Let's assume you've got some money down and continue. Don't tell them that yet either.
- Now the fun part! Go and pick your car!
An alternative is to test at another lot, telling them nothing but enough to get into the car. The purpose of two drives is so that you can actually know the car as compared to another car. Simple lemon filter.
- Now it's time to deal.
- You offer them a price that is the hard price of the car, minus one half the difference between that and your target purchase price. This makes your first offer unacceptable to them because they would take a loss.
Just doing this saves you about 10 percent, often more because MSRP is now totally off the table.
Now they will play silly games like, "if we meet your price, will you buy the car?". Keep pushing a bit below your target price, walking off a few times, get your free coffee, etc... until they offer something very near your target price and take it!
If they leave the desk, you do too. Take a nice long walk, and they will have to go and find you. This cuts down on the back and forth dealing between the lackey you are dealing with and the sales manager who is really controlling things.
Ideally, you can get them out there, if you push hard enough. No matter what you do, keep pressing until either they yield with your price, or you tire and leave. There is always the next day. Remember the rules.
So you reach a price and agree to buy the car.
- Now you talk through rebates, cash back, etc...
Be sure you get your trade in value subtracted from any promo price and your agreed upon price. Accept no special options or anything. That lets them confuse the deal. Once it's price, it's only price. If we go back to options, then we go back to negoiation again. Options missing lower the value of the car, meaning you have to go back re-establish your target price, then deal again.
At some point the deal is made, you shake hands and... It's time to do it again!! You've locked in price, but now have to haggle payment.
- Time to go do contracts.
If everything checks, you move to the contracts stage.
They will take the margin you dealt away, and pack it back into the contract for the car!!! For a real sucker, they just take their margin twice for one hell of a deal, and most people I know, don't know this. They are the ones that pay double for a car.
So, you look at the contract and focus in on the amount financed. Not the total cost of the financing, but the amount financed. If that amount of dollars is significantly more than the price you agreed to (and it will be), then you take out your pen, or borrow theirs and go cross out a bunch of numbers. Undercoating, advertizing fees, delivery fees, storage fees, prep fees, and other fees.
There will be some taxes and such, those are just part of doing business. No worries on those. Read that contract and ask really ugly questions about every item on it.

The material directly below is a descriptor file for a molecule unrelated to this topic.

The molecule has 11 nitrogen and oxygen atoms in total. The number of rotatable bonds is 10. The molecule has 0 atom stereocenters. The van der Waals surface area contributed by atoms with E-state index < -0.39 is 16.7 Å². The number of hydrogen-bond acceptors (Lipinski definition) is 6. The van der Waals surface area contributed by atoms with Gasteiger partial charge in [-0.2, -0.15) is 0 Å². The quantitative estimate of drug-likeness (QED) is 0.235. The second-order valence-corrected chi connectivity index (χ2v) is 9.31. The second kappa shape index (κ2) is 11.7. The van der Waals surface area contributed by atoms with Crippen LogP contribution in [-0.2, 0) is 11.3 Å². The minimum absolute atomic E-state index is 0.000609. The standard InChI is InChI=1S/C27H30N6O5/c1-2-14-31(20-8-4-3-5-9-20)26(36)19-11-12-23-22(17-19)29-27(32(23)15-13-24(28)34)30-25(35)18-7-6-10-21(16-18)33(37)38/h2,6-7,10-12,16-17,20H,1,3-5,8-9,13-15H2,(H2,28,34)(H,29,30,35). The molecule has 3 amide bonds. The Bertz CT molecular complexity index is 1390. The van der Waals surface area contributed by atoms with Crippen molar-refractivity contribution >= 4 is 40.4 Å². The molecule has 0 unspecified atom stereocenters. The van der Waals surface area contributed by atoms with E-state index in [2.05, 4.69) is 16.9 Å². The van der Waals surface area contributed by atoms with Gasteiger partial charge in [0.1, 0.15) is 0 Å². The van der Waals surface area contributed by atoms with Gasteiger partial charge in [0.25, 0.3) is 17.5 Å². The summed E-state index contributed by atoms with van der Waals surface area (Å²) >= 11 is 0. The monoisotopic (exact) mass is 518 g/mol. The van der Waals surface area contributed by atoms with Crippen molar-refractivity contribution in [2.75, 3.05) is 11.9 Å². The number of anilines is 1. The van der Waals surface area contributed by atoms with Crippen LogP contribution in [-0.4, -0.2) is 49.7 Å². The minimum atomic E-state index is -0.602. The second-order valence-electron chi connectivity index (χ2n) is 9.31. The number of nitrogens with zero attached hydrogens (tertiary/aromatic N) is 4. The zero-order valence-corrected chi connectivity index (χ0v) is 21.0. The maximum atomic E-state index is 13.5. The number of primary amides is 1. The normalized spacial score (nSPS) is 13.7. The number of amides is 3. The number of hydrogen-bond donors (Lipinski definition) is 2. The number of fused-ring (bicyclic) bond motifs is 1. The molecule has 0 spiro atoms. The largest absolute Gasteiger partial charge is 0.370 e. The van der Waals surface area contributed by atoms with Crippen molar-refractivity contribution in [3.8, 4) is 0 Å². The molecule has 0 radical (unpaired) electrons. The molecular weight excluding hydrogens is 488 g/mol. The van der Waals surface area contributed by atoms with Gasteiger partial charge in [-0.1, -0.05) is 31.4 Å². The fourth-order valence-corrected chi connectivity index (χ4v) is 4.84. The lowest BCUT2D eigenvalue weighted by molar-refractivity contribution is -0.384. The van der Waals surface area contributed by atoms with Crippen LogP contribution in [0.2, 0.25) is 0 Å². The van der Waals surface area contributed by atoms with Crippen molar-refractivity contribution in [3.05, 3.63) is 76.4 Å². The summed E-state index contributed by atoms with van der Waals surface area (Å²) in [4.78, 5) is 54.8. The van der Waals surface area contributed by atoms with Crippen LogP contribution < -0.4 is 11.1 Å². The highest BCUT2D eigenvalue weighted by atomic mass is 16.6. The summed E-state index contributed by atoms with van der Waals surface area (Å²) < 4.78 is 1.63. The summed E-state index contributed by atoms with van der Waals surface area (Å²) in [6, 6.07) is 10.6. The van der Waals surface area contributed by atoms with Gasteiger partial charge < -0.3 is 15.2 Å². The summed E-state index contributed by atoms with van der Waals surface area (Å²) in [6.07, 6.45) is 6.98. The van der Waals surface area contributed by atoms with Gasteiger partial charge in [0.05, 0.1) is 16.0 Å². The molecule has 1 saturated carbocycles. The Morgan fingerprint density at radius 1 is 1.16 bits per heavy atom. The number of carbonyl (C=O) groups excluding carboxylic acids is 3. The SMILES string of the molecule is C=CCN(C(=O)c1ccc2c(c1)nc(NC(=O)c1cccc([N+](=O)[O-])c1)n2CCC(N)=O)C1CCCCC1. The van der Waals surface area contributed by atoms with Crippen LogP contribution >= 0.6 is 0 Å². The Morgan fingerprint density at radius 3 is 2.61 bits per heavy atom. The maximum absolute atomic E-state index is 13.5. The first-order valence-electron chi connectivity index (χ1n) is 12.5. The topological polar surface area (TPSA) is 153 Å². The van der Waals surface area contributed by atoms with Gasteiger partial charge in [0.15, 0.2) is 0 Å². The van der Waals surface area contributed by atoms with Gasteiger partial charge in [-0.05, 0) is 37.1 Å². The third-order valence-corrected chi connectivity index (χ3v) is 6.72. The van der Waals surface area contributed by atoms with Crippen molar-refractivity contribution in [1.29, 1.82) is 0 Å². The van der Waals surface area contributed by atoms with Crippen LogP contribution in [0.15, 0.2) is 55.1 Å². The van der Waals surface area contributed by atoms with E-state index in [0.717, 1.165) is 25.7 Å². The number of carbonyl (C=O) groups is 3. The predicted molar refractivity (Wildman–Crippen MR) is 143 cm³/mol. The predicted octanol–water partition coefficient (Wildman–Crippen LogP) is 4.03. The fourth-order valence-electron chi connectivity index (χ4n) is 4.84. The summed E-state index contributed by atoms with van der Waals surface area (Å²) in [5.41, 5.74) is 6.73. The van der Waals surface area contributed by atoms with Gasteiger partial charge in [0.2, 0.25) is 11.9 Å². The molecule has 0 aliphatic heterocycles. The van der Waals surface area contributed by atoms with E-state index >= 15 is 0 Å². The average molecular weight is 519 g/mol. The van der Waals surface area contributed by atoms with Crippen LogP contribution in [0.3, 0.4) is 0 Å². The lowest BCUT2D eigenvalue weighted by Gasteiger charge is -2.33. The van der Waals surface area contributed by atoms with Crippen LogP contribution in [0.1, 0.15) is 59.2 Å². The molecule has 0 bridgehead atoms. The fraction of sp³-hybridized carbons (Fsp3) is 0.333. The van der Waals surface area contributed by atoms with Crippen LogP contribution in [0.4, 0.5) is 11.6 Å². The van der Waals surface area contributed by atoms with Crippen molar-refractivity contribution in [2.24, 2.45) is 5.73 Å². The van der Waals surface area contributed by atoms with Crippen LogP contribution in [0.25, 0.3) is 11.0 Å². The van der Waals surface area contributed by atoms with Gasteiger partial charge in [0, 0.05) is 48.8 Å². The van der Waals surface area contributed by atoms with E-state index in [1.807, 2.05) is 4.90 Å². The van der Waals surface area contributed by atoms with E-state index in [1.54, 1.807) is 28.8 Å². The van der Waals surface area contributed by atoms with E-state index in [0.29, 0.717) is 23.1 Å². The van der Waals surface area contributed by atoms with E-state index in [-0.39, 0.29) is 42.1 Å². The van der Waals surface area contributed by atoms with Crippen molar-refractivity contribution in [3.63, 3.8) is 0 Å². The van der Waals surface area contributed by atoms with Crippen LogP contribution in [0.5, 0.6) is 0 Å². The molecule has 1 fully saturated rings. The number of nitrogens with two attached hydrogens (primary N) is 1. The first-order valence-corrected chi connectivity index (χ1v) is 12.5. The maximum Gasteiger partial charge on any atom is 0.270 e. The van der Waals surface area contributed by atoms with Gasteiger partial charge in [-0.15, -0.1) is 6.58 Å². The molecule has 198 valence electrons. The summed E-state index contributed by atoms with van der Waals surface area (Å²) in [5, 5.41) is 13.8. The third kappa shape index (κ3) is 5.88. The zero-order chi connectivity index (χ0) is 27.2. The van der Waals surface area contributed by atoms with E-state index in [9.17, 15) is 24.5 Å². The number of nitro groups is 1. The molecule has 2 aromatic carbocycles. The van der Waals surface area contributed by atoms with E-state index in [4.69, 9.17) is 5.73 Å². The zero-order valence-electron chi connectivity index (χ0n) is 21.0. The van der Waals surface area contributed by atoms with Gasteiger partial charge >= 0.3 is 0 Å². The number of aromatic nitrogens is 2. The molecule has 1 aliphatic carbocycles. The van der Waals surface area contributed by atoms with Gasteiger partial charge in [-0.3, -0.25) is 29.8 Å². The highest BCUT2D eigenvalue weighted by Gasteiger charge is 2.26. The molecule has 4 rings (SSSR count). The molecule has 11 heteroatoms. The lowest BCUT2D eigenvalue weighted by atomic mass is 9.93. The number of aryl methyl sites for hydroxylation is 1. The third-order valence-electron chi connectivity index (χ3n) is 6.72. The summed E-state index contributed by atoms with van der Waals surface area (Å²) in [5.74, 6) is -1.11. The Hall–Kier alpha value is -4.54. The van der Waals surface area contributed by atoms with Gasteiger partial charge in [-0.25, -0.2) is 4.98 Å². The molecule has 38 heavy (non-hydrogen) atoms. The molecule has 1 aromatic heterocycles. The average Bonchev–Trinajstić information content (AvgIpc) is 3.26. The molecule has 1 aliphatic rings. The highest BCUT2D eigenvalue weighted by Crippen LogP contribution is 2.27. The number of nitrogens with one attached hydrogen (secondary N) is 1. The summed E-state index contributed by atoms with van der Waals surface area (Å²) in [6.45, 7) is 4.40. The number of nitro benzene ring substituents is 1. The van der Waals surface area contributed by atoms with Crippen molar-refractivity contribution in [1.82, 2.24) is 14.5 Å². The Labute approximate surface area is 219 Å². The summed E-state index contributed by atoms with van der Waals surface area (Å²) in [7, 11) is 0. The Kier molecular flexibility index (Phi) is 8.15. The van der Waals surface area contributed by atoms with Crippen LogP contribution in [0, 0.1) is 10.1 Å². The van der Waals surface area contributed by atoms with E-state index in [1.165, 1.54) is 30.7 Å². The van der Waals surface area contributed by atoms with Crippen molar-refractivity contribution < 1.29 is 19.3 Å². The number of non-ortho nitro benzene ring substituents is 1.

You don't pay advertizing fees. You don't pay lot fees. Unless they will actually deliver the car, you don't pay delivery fees. If it sounds like a bull-shit fee, it is. Cross it out.
Don't buy the sucker insurance either. You can always buy your own policy after the fact, or extend one you have. Theirs costs too much and won't really pay but for a very small set of cases. Skip it.
For things like undercoating, ask them if it's already on the car! If you are really evil, you ask this during the pick the car stage, so they commit to selling it to you. Otherwise, if it's on the car, and you've accepted a price offer from them, they are obligated to sell THAT car at THAT PRICE. Cross it off.
- When you get to your purchase price agreed upon, plus the tax, consider your interest rate.
After haggling over a few contracts you will see a good one, and sign that, pay your down, and now you've got a car at a fair price.
See? Wasn't so hard was it? (damn right it was – f¨ç˚ing brutal, but there you go! Have fun, get your sleep and be ready and eager to deal, or don't go until you are. This will take hours, but you save tens of thousands of dollars.)
One other thing. If they don't take your trade, they will offer to "take the car off your hands for a small consideration". Don't do it. Keep the car and tell them you will donate it for a nice tax write off. They hate that. Many trades go to their wholesale lot, where they mark them up more than double and sell them to suckers. You just dealt away the last of their bonus money and got a very solid deal.
Drive off, knowing that the vast majority of people pay way too much, and that they will be upside down in the car for the life of the loan, where if you have a nice amount down, you won't be.
I wrote this because the dealers are highly likely to be marking up cars to pad their margin with Cash for Clunkers money. Do it the way I outlined, and you won't be a victim of this.